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[model] Horned Demon


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I started this with the objective to learn the hipoly -> Lowpoly character creation workflow. I struggled for a long time with his anatomy, but in the end I wanted to finish it otherwise I'd drag in it too long and eventually lose interest.

Here's the final sculpt:






The low-poly at 4.8K triangles. I'm still not done with it, and it deserves some better loopings on his shoulders and hands, but I wanted to make a test bake of the maps to see if I'd run into any major issues.



And here is said test. I'm going to work on a better UV layout and render a higher resolution normal and AO maps. I also want to learn how to properly rig and skin a character with this.






Not bad for my first character right?

Your feedback is very welcome :)

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Great stuff Ahurt, love how much detail you put in the high poly model. The only thing that strikes me is the legs. The "foot" is quite small compared to the mass it must hold, and I find both legs to be a bit far apart from each other, etc. I don't know, it just looks a bit weird and I can't say if he could stand and walk on those, let alone run. Great work nontheless of course, especially for a first try :) Looking forward to see what you create after that!

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  • 2 weeks later...

All your surface detail is so fine in the brush you used to show 'pores' and 'wrinkles' that when you rendered it down to a game asset, you lost 90% of your detail. When you added the diffuse with the baked normal, you see very little detail other than the over arching sculpts you did. Because of that the final model becomes very flat and boring. I'd paint in more extreme details focusing on getting more depth in the demon's surface, but not from only the skin brushes.

Also the horns look really weird to me.

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  • 2 weeks later...

Hey Arhurt,

first thing off before I give C&C - I think it's really great to see you got into zBrush and uv-Mapping and try pulling a character of sorts all the way through.

However - and this is the C&C - I'd suggest you go back to Pen&Paper first. There are quite a few things to say about the model technically wise, such as the wasted UV-Space or the not-so fitting Low-Poly to your highpoly (The sillouette reads really hard in the Lowpoly). Also the zBrush Pass really doesn't add too much of real detail but alot of noise. However - and this might be the most important thing and why I suggested Pen&Paper is anatomy and proportions. It seems the whole character is streched horizontally and has a very unnatural pose. Also the individual body parts don't really relate to each other.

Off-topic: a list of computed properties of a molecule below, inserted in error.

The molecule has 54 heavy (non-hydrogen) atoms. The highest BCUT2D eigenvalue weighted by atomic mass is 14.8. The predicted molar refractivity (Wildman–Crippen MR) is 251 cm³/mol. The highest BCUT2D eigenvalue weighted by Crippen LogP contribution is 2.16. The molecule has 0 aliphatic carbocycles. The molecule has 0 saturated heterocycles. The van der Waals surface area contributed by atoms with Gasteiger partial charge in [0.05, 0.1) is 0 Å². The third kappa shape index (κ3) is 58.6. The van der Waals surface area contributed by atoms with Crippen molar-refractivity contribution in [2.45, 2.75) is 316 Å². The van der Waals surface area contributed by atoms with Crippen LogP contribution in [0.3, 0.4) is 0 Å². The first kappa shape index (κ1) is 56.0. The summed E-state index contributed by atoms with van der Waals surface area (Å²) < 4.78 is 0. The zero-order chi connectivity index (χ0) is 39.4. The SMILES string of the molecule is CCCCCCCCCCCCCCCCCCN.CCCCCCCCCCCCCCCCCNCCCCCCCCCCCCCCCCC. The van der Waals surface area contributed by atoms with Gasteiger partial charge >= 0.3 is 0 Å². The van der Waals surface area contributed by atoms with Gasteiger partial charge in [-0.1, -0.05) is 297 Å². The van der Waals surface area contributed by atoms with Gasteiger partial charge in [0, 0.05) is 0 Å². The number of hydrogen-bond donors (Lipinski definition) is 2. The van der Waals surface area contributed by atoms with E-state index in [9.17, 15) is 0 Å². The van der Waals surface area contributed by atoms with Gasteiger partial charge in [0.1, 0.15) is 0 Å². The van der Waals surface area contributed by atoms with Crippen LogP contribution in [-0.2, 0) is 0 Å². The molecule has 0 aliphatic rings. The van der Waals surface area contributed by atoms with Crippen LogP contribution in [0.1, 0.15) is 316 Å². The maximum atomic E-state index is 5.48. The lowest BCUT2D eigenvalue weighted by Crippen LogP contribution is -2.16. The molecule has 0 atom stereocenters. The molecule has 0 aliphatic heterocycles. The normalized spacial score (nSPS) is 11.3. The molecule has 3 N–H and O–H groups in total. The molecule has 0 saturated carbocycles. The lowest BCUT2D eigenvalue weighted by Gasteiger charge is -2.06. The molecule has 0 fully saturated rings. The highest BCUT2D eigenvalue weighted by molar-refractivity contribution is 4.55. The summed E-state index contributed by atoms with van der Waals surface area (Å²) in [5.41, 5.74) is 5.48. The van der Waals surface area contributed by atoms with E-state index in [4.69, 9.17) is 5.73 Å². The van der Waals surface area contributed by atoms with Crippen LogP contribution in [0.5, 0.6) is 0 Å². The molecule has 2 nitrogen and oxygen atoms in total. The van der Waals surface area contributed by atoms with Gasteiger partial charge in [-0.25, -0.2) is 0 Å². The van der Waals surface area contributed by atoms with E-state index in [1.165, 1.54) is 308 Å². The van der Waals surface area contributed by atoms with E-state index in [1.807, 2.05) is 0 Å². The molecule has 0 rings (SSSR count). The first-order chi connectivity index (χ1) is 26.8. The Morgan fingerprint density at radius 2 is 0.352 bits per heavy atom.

From the first imagesearch page ("Anatomy for artists") 2 examples:


every muscle in a body constraints another pair and should feel like it's a branch of a full body. Right now it looks (as harsh as it sounds) like a tank on leggs with attached arms and a whobble with handle-bars. I think I can sense what you aimed for and you got all the techniques to do it. Just get the concept right - you can do that aswell!

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Thanks man!

Yeah I know he's all messed up, but I rather go all the way and finish this one to start another instead of going back. I'll definatelly take on someting simples though, like a simple human figure like the one you posted. Monsters are hard for someone with no experience :gonk:

I did try to "unstrech" him horizontally a bit to try and give him a slender figure, as well as moving some polys around to try and have a better definition of his muscles. Hopefully it didn't end up that bad.

But I'm going all the way with this one so I can learn the pipeline and be better prepared to fix problems early on with my next one. Here's the final state of his textures, rendered with Xoulishader in Max Viewport:




He also has a glowmap at 128x128, and the final normalmap has his eye properly projected as well.

I'm workin g on his rig now, almost done, just having a bit of trouble finding a good methog to animate his hands.


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I have question about something relating to this, it's about vertex splits due to UV mapping and shading.

I recently read about it on a blog: http://www.ericchadwick.com/examples/provost/byf2.html

The gist of the story is that UV mapping and shading can double or triple the amount of verts for your model due to extra splitting at the UV and shading boundaries.

Is this so? I used to think all someone had to worry about with UV's was not stretching and maximizing UV space, but this adds a whole new level of worries.


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